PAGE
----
A MARINE protection charity has criticised the Scottish Government over what it described as its partial “U-turn” on the seasonal closure of part of the Clyde fishing grounds.

Last month, The National told of the anger amongst fishing communities over the closure of the “cod-box” to conserve stocks.

At the beginning of this month, the Scottish Government announced that parts of the Clyde will close to all fishing activity between February 14 and April 30 this year and next, to protect cod during their spawning season.

They said it was a change from the previous closure which included exemptions to allow nephrops (prawn) trawlers, creelers and scallop dredgers to continue to fish in the area.

The decision to close the area to all fishing this year and next came because cod stocks had shown little sign of recovery, despite the seasonal closure.

However, Phil Taylor, head of policy at Open Seas, said the decline of cod in the Clyde was a clear example of the “biodiversity crisis” unfolding in our seas.

“The population on the west coast has declined from more than 50,000 tonnes in 1981 to 3300 in 2020,” he said.

“We are deeply disappointed that Scottish Ministers have made a depressing U-turn on their plans to recover cod.

“This not only threatens the purpose of the seasonal closure, it also flies in the face of Ministers' own rhetoric to provide 'maximum protection' to spawning cod.”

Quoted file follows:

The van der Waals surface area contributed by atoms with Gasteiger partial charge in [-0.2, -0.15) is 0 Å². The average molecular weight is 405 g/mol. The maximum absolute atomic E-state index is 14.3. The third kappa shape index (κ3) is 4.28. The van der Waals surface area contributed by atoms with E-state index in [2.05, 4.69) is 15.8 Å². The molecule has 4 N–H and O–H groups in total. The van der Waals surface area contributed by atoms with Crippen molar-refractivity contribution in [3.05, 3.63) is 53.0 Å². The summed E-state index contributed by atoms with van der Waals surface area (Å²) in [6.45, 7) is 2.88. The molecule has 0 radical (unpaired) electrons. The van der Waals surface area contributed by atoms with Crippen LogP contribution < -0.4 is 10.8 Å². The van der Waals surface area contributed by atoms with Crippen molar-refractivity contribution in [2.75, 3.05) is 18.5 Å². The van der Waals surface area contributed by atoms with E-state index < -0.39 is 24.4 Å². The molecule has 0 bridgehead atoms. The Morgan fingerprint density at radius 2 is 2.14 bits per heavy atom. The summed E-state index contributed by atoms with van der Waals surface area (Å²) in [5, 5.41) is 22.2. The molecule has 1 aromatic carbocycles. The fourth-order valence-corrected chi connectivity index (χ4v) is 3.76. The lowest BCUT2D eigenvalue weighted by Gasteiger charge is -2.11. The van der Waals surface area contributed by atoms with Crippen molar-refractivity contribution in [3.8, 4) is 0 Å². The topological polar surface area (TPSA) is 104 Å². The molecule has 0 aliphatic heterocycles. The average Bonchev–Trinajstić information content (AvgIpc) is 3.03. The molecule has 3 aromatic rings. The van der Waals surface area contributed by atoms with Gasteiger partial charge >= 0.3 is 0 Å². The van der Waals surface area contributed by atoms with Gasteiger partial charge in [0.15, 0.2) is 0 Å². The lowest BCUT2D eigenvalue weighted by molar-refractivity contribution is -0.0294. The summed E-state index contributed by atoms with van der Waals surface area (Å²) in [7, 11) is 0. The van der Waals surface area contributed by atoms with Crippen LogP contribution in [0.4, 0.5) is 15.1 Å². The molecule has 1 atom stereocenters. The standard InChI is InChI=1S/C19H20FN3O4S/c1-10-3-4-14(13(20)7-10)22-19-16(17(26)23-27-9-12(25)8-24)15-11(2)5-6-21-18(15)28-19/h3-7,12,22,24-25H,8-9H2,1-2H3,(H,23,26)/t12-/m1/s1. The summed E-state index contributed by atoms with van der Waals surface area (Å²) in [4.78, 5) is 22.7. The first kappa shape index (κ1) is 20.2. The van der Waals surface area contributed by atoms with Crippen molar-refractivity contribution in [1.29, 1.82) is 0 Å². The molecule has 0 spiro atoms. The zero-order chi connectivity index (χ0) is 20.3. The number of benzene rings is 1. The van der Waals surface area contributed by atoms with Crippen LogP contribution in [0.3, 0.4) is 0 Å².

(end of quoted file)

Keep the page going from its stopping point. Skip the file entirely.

Taylor said the evidence showed that bottom trawlers fishing in the area largely for the scampi market, “bycatch” large quantities of cod during the spawning season.

“The proposals put forward by Scottish Ministers will effectively allow much of this activity to continue as it has done for the past two decades,” he said.

“Moreover the measures unfairly ban lower impact fisheries, such as creeling and diving, that cause significantly less disturbance to spawning cod.

“After an extremely poorly handled process, it’s another hollow announcement from Marine Scotland.”

However, Mairi Gougeon, the Rural Affairs Secretary, said she had listened to stakeholders’ concerns and taken them on board following “extremely constructive” talks over recent days.

“As a result of these discussions and based on the scientific evidence, we have introduced closures that are more focused and targeted, reducing the overall size of the closure compared to previous years by 28%,” she said.

“However, this part of the Clyde area will still largely be closed to all fishing, eliminating disturbance during these critical 11 weeks for future cod stocks.

“We will continue our engagement with all parties involved and increase monitoring of activity in order to assess progress.

“A stocktake meeting will be held with stakeholders after the closure period to reflect upon its effectiveness and impacts. We will also ensure we learn from this experience and apply any lessons to future closures.

“The revised closure areas are a pragmatic and evidence-based solution to ensure that primarily, we are still seeking to protect the spawning cod whilst also mitigating potential socio-economic impacts on our vulnerable coastal communities.”